Unlike Oracle, there is no concept of flashback from redo logs in Sybase ASE. If you contact hardcore Sybase fans, they will say "dumb users don't deserve Sybase anyway". The fact of the matter is people do this sort of thing by accident all the time. Sybase's arrogance in understanding user has cost it market share all along. A long time ago CA used to sell a product called "Log Analyzer" that worked in restoring the log into a db. If you have lost or truncted your transaction log, no tool wil help you resurrect the db to "State A"
On the other hand Sybase ASA is a bit smarter, it commits the transaction and writes to disk in the .db file however you can maintain your transaction log indefinetly and you can use dblog utiltity to reverse engineer the transaction log and resurrect the db to any state.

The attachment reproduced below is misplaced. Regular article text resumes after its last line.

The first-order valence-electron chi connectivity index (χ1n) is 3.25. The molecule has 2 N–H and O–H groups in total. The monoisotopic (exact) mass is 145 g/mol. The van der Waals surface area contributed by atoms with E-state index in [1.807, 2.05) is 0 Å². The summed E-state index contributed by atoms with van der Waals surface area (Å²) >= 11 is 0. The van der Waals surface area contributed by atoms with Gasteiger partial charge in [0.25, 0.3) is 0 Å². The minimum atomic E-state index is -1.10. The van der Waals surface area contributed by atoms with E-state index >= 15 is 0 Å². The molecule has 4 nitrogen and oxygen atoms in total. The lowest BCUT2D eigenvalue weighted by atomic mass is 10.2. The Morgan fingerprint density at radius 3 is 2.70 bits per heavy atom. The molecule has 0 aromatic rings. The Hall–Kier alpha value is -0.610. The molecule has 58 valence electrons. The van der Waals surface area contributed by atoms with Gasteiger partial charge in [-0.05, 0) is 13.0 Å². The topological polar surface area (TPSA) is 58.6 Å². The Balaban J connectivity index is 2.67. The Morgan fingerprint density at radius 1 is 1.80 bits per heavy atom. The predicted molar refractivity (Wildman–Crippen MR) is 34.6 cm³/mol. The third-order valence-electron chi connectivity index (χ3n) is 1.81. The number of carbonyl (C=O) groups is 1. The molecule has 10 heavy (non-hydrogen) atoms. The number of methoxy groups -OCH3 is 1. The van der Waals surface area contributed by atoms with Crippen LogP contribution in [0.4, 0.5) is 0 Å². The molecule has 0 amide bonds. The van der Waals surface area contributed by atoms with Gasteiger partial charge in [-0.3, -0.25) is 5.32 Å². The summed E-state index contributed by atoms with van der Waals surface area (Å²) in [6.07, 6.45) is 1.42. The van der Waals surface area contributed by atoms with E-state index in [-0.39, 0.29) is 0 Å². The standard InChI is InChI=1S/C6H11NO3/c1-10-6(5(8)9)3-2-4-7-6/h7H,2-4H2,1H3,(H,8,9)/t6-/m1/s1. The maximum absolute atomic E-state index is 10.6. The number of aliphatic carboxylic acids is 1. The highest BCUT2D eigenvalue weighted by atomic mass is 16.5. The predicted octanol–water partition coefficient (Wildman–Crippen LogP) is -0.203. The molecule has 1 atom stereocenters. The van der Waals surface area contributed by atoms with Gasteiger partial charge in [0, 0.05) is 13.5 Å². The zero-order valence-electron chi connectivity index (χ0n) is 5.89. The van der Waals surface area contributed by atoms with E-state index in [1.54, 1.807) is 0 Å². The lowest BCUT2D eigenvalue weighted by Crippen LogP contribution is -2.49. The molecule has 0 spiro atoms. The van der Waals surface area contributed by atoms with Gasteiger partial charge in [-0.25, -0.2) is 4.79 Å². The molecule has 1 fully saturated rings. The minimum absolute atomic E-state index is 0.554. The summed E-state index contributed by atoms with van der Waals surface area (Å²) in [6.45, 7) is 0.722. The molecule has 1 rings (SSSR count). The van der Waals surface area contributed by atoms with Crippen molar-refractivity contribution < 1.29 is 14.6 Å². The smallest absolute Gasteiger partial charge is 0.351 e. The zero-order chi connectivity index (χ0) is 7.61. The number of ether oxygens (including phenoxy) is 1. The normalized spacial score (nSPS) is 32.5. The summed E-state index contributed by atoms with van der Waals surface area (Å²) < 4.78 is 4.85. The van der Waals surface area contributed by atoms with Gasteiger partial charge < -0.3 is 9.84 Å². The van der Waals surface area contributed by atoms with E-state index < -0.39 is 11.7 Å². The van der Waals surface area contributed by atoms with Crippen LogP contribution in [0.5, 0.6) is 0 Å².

and if you're trying to make sure there is absolutely no way to recover data that you deleted (i.e., as in some sort of security) then forget about it. you'll need to design your own database system to do this. this is not a goal or feature of any commercial or opensource database that i know of.
Deleting stuff from a hard disk so that it can never ever be recovered is actually very difficult indeed.
I'm interested how these people meant to recover abandoned strings from somewhere on a HD, and put it in some logical (data base) sense?
Are a db records put on a HD as an array of characters in successive locations on hd tracks, like:
150100 - ordinal_numeral (2 bytes)
150103 - data 1 (8 bytes)
150111 - data 2 (12 bytes)
and so on..
and if i recover such a record from HD surface, maybe i could get just an array of strings like:
ordinal_numberdata1data2, no matter is it some db record or plain text from a txt file.
But it would be pretty obvious that it's deleted record from the db.